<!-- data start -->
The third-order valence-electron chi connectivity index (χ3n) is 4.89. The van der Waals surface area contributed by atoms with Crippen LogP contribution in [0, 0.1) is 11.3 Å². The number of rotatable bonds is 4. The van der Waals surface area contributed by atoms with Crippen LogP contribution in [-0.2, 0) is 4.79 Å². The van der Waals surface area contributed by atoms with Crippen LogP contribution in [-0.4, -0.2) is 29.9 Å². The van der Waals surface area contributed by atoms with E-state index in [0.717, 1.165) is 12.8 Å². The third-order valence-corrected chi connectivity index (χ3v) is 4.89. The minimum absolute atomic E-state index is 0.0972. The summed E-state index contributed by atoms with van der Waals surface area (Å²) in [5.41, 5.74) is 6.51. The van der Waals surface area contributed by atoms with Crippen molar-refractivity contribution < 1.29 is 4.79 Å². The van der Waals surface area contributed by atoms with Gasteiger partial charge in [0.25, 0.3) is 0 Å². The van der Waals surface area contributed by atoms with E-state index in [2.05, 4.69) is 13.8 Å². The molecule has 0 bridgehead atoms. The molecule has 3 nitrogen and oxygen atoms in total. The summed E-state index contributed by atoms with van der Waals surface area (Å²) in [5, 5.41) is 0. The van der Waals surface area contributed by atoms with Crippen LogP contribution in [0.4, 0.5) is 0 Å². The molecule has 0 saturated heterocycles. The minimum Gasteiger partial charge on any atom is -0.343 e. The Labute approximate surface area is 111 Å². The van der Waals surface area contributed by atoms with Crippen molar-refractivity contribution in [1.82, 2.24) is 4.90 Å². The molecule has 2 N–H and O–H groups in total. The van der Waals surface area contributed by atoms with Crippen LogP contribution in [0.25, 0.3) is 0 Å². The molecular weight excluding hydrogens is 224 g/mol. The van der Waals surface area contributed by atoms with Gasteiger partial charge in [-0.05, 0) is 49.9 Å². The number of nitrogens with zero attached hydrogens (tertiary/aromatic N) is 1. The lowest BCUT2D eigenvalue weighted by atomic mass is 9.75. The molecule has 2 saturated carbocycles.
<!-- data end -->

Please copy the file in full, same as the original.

The third-order valence-electron chi connectivity index (χ3n) is 4.89. The van der Waals surface area contributed by atoms with Crippen LogP contribution in [0, 0.1) is 11.3 Å². The number of rotatable bonds is 4. The van der Waals surface area contributed by atoms with Crippen LogP contribution in [-0.2, 0) is 4.79 Å². The van der Waals surface area contributed by atoms with Crippen LogP contribution in [-0.4, -0.2) is 29.9 Å². The van der Waals surface area contributed by atoms with E-state index in [0.717, 1.165) is 12.8 Å². The third-order valence-corrected chi connectivity index (χ3v) is 4.89. The minimum absolute atomic E-state index is 0.0972. The summed E-state index contributed by atoms with van der Waals surface area (Å²) in [5.41, 5.74) is 6.51. The van der Waals surface area contributed by atoms with Crippen molar-refractivity contribution < 1.29 is 4.79 Å². The van der Waals surface area contributed by atoms with Gasteiger partial charge in [0.25, 0.3) is 0 Å². The van der Waals surface area contributed by atoms with E-state index in [2.05, 4.69) is 13.8 Å². The molecule has 0 bridgehead atoms. The molecule has 3 nitrogen and oxygen atoms in total. The summed E-state index contributed by atoms with van der Waals surface area (Å²) in [5, 5.41) is 0. The van der Waals surface area contributed by atoms with Crippen LogP contribution in [0.4, 0.5) is 0 Å². The molecule has 0 saturated heterocycles. The minimum Gasteiger partial charge on any atom is -0.343 e. The Labute approximate surface area is 111 Å². The van der Waals surface area contributed by atoms with Crippen molar-refractivity contribution in [1.82, 2.24) is 4.90 Å². The molecule has 2 N–H and O–H groups in total. The van der Waals surface area contributed by atoms with Crippen LogP contribution in [0.25, 0.3) is 0 Å². The molecular weight excluding hydrogens is 224 g/mol. The van der Waals surface area contributed by atoms with Gasteiger partial charge in [-0.05, 0) is 49.9 Å². The number of nitrogens with zero attached hydrogens (tertiary/aromatic N) is 1. The lowest BCUT2D eigenvalue weighted by atomic mass is 9.75. The molecule has 2 saturated carbocycles.